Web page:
Growth and Maintenance of Yeast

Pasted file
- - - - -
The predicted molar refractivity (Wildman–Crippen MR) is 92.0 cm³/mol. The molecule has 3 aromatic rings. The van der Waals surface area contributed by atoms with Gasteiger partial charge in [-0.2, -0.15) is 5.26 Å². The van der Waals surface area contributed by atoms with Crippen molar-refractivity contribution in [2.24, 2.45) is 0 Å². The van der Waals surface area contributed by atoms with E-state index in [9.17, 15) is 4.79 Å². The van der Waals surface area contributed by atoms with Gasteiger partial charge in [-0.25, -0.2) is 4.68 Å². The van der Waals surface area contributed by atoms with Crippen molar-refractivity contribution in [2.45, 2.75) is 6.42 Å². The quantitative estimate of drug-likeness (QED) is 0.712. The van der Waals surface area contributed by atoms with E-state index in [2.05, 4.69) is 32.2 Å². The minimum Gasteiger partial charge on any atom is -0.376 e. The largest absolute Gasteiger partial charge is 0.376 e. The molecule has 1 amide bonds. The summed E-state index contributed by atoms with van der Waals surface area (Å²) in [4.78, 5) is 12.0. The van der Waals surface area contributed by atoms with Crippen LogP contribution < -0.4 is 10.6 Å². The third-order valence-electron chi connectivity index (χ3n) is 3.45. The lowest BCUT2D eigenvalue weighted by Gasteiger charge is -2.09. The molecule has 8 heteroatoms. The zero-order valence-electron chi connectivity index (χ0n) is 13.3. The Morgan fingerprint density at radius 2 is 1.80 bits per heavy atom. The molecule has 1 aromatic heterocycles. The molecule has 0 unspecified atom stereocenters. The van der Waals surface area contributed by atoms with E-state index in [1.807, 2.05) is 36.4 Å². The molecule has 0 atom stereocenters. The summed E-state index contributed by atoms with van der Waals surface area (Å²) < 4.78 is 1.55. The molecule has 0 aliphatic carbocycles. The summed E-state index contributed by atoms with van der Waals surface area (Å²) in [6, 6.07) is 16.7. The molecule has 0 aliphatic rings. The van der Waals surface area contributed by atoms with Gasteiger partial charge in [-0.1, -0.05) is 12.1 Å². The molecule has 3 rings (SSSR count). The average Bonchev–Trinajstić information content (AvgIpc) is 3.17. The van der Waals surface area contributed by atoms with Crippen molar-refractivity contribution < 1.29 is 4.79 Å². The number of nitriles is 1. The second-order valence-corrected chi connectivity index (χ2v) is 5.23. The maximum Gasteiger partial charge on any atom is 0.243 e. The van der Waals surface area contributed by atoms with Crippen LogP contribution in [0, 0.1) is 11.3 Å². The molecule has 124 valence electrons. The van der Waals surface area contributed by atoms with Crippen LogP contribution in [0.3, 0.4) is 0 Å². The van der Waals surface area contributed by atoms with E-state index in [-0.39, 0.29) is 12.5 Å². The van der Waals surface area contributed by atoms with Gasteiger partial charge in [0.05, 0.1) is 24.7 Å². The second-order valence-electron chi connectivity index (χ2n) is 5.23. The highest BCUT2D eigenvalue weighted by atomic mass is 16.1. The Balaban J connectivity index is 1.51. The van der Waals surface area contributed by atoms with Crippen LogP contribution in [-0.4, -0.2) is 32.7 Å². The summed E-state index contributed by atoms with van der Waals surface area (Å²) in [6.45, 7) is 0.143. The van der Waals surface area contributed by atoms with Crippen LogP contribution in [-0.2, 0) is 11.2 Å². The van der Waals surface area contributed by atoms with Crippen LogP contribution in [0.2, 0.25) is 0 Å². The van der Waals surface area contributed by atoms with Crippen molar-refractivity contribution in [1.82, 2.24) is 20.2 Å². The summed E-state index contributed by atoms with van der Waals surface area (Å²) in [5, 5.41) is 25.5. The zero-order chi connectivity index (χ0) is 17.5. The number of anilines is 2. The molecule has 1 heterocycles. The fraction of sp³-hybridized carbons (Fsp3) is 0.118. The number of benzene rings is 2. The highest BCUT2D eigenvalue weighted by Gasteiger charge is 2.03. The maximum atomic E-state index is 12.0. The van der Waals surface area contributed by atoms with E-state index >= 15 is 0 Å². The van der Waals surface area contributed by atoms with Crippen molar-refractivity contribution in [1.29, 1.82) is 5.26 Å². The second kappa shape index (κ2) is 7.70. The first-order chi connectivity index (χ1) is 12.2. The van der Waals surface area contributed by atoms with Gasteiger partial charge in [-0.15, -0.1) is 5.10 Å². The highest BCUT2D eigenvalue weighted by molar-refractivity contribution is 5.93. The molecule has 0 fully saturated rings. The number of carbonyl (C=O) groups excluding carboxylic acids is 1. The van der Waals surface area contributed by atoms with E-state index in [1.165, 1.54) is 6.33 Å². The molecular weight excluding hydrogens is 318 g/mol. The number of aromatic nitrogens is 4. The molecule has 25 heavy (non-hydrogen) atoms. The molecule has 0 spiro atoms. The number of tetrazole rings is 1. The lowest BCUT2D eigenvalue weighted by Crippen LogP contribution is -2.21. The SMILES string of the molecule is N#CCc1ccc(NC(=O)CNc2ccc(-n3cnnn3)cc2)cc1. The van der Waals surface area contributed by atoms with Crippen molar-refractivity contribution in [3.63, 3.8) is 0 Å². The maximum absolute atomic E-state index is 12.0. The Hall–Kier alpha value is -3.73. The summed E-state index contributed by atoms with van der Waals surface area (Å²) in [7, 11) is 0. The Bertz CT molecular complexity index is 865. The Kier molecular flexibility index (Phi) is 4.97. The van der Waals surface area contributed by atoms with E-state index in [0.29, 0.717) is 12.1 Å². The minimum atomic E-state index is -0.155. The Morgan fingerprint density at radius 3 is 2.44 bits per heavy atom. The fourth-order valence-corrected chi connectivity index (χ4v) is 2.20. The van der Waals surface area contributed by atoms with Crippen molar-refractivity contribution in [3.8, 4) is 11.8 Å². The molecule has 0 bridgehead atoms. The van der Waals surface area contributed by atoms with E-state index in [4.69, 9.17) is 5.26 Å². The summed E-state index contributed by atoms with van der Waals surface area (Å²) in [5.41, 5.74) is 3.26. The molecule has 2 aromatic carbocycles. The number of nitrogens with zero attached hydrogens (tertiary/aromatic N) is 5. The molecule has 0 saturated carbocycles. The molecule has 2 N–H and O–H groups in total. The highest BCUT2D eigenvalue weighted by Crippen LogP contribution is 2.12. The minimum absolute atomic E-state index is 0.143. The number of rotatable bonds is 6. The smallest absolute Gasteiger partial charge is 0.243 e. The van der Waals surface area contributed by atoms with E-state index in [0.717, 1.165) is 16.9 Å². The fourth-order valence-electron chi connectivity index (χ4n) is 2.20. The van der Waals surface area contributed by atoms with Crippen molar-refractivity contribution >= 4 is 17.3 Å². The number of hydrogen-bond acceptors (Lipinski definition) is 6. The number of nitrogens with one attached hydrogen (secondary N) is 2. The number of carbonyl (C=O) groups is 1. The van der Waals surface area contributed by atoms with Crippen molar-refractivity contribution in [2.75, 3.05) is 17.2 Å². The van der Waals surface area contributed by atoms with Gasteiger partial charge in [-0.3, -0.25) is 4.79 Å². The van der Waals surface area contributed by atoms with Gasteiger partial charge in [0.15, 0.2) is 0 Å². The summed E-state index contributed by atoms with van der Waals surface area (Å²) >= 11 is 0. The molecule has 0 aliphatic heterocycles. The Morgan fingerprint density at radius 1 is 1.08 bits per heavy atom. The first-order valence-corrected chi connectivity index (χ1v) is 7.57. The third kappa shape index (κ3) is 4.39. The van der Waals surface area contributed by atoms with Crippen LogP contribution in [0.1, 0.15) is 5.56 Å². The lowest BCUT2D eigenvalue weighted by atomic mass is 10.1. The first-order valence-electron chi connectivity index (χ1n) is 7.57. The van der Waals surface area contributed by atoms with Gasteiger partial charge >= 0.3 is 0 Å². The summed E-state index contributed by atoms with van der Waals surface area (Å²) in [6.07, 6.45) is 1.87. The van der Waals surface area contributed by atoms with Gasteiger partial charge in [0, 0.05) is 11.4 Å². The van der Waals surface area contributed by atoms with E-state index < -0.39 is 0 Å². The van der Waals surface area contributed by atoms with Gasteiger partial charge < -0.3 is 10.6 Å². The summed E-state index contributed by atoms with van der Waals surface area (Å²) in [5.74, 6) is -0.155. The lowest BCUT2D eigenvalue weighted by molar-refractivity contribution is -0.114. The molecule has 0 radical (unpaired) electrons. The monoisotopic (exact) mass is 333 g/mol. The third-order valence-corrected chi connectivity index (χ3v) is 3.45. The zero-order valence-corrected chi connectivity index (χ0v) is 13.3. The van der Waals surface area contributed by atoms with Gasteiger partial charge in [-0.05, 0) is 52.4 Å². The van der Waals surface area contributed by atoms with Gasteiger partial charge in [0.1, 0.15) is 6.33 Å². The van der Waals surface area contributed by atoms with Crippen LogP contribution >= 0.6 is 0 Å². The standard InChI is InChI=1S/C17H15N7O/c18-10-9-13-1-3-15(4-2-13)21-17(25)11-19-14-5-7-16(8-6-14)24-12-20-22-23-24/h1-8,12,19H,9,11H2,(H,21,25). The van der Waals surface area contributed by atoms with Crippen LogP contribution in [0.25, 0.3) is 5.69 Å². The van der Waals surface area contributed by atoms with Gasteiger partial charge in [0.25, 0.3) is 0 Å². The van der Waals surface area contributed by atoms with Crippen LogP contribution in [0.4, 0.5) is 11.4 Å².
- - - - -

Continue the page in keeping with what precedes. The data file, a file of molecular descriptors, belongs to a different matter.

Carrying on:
On many occasions, baker’s yeast (Saccharomyces cerevisiae) has been referred to as the Escherichia coli of the eukaryotic world. Yeast has been extensively characterized genetically and a complete physical map is now available. Much of the comparison to E. coli is based on the observations that culturing yeast is simple, economical, and rapid, with a doubling time in rich medium of approx 90 min. Cells divide mitotically by forming a bud, which is subsequently pinched off to form a daughter cell. Yeast can also be grown on a completely defined medium, which has allowed the isolation of numerous nutritional auxotrophs. This type of analysis has provided manly mutations useful for genetic analysis and as selectable markers for plasmid manipulation.